Something that Puzzles me about Online Dating (or dating in general)

Something I’ve seen a lot of on the internet;

“Why couldn’t she have been polite and message me back that she wasn’t interested?”

This can also be extrapolated to Real Life with calls or texts, and some such statements are filled with more bitter, entitled misogyny than others, but it all boils down to this:  “Why didn’t this person reject me to my face?”

Why would you want to be rejected to your face?  I don’t want to be rejected to my face!  When I see the little pink letter on my the top of my OK Cupid page, I want to see a message from someone who thinks I’m pretty and groovy and wants my bod.  I get a little excited when I see that little icon, even if I know that the person messaging me is probably illiterate and/or someone I’m not attracted to.  I don’t want to have that little frisson of excitement and then read a rejection!  A rejection message would bum me out, while no response at all will probably not even register as a blip on my radar since I have a policy on forgetting about guys right after I message them.

Same goes for more real-life non-serious dating-type things.  A slow fade is effective and relatively painless way to let someone know you don’t want to take things further.  “Oh, I see you are not responding to me!  This is the behavior of someone who is Not That Into Me and my cue to push them out of mind and move on!  Done and done.”  I don’t need someone to tell me that they’re not interested in me, and I certainly don’t need a list of my character flaws as a parting gift.

Obviously the rules change after you get to Teh Sexytimes or otherwise raise the stakes, but in the low-stakes preliminary period why make a big production out of “eh, not that into you”?



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7 responses to “Something that Puzzles me about Online Dating (or dating in general)

  1. I think that if you’re invested in a person as a partner (for instance, if you don’t get many dates) you’re likely to obsess over whether they were into you. So a slow fadeout is more painful because every day you’re hoping that maybe they’re going to call today! Continually crushed hope is worse than a simple no.

  2. I mean I get that, having been there, but I also think it’s really super duper important learn to be casual and not invest too much in the beginning stages of a potential thing. Not only can it be really intimidating for the date, but you can end up being crushed by small rejections that are par for the course for everyone who dates.

    I guess to me, fade-outs are unambiguous, especially if one keeps in mind that people who like you will act like they like you. Also, from someone who’s had to give a few rejections, telling someone after one date that you’re not interested can seem really presumptuous, especially if the other person felt the same way.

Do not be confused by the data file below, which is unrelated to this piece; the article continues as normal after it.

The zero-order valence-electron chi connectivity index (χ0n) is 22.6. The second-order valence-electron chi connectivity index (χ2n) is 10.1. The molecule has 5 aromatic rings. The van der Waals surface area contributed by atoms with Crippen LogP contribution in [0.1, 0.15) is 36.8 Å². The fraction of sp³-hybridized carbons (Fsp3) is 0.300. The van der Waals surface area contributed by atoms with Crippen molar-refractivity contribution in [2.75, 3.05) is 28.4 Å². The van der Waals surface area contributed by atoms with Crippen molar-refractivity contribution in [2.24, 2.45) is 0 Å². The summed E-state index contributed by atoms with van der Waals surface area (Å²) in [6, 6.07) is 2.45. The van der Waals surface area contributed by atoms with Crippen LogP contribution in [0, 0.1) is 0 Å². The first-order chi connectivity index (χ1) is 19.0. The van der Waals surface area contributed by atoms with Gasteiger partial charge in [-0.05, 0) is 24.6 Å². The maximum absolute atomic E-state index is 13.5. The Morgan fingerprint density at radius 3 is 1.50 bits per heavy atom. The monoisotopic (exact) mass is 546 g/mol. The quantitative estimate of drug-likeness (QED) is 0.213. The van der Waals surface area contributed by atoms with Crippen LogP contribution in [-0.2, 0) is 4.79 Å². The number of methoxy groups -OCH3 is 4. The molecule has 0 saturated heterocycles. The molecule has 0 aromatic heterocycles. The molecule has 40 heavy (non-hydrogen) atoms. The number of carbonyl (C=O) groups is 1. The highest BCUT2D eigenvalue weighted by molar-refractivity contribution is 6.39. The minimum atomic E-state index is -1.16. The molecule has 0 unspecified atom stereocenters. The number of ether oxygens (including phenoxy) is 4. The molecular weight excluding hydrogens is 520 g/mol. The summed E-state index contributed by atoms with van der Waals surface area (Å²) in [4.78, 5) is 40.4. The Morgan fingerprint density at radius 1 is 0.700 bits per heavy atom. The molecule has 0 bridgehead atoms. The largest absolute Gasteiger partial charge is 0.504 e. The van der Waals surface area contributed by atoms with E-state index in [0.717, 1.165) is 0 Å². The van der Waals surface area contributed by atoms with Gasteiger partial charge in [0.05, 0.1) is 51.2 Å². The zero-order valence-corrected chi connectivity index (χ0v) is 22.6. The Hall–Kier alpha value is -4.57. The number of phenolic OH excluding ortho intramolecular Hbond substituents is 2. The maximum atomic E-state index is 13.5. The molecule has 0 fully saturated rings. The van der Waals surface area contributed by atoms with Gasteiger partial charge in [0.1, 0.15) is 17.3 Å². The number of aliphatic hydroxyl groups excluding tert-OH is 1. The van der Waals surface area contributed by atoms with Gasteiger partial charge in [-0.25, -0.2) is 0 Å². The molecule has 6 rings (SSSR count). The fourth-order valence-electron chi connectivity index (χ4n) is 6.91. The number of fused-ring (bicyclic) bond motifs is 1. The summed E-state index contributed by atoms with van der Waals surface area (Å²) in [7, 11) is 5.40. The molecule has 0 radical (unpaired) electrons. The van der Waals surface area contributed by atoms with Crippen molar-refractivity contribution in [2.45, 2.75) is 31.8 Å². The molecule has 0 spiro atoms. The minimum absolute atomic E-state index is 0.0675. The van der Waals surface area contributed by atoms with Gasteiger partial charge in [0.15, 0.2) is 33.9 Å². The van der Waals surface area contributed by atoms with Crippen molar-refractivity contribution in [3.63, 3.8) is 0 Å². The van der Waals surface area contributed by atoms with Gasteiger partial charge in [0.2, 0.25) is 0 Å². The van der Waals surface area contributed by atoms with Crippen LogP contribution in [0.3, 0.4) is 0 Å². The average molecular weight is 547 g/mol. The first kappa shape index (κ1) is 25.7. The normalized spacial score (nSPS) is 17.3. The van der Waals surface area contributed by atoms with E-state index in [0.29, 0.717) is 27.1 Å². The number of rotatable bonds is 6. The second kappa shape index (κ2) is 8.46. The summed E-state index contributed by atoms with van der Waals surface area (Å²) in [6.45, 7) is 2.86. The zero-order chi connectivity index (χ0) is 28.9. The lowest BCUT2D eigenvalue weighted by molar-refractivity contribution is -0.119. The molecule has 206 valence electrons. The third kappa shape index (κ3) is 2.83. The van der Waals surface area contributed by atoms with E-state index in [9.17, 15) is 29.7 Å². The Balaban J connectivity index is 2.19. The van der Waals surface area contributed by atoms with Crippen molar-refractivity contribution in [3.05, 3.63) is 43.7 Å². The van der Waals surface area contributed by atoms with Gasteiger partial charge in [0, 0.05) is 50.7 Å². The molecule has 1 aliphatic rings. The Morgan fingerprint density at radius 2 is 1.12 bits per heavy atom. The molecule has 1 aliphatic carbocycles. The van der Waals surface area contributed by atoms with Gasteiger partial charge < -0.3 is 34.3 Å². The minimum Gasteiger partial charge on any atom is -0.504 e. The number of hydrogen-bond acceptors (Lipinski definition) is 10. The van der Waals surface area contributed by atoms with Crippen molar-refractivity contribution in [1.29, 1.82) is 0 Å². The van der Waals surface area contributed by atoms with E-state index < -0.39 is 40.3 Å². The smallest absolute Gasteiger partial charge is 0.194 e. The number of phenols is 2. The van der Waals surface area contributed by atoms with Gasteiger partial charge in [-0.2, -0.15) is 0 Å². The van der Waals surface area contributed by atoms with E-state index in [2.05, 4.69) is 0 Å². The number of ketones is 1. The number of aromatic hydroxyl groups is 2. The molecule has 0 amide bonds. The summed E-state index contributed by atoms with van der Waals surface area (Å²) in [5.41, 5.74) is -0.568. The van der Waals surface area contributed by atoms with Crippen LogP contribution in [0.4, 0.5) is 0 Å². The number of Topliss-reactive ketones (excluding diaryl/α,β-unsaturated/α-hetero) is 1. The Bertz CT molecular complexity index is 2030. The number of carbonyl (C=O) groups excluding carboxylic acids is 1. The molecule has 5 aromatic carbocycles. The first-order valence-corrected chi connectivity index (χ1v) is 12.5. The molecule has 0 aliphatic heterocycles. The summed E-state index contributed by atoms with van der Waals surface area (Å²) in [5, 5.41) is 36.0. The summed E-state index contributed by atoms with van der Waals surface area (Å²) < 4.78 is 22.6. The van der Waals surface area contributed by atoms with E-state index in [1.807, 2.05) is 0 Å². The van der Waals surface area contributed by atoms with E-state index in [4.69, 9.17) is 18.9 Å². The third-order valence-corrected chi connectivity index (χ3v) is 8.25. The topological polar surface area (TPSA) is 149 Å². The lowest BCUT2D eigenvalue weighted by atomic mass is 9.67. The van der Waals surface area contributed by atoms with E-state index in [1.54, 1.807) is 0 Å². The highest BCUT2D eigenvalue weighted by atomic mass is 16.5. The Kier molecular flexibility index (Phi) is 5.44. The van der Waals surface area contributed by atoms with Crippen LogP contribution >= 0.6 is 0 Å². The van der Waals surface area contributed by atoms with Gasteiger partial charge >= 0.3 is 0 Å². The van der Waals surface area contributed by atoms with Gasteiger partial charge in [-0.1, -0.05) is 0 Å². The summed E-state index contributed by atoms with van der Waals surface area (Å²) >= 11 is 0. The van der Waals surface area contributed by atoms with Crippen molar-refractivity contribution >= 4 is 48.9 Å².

Exceptions of course include direct questions (if asked directly, after a date, of course give a simple, unambiguous “no”), and when there have been several dates over the course of a couple weeks (higher stakes).

    Of course, as someone who has wrestled out of a deep pit of dweebishness to master a social competence, I might be being a bit harsh on those for whom things are more difficult. Regardless, I don’t think it helps anyone to be upset that that girl didn’t reply to your OK Cupid message (and these complaints were really the biggest inspiration for this post) 😛

  3. Yeah. I do think that in most cases the proper response is not “whine at people on the Internet until everyone explicitly states they don’t want to see you,” but “become less invested in individual dates.” I do understand the impulse, though. 🙂

    Other exception: if you’re friends first, then an explicit breakup is only polite.

  4. Not only is it polite, but it’s probably a requirement if you want to maintain your friendship!

    I also classify dating a friend as medium to high stakes, so the rules are obviously a lot different 😛

  5. AndrewVanbergen

    I think I can explain why some people (usually guys) want the message back even if it is a rejection. The difference is expressed in these two quotes:

    “I get a little excited when I see that little icon, even if I know that the person messaging me is probably illiterate and/or someone I’m not attracted to.”

    “…while no response at all will probably not even register as a blip on my radar since I have a policy on forgetting about guys right after I message them.”

    If you’ve read about how the messaging goes on OKCupid, it’s mostly guys messaging girls. You get a lot more messages than you send, right? And lots of guys, who at this point I imagine tend to be assholes, are pumping out huge volumes of short illiterate messages without reading profiles first. Some guys, however, are trying to distinguish themselves from that crowd. They are reading the profiles and thinking seriously about the woman who wrote them and trying to craft a message that lets her know that; and that takes time and effort, and of course they remember sending such a thing, and they’re waiting for a response.

    Writing a nice rejection is kind of hard. I really try because I think it’s harder for women to message men in this culture, and I’d want a message back. Most of the women who did message me (when my profile was active) have the little green “replies often” sign. I was once told one of my no’s was so nice it was almost as good as a yes, which made me feel good. But, of course, I never got very many messages, because I’m a guy, so I had much more time to spend on a nice no.

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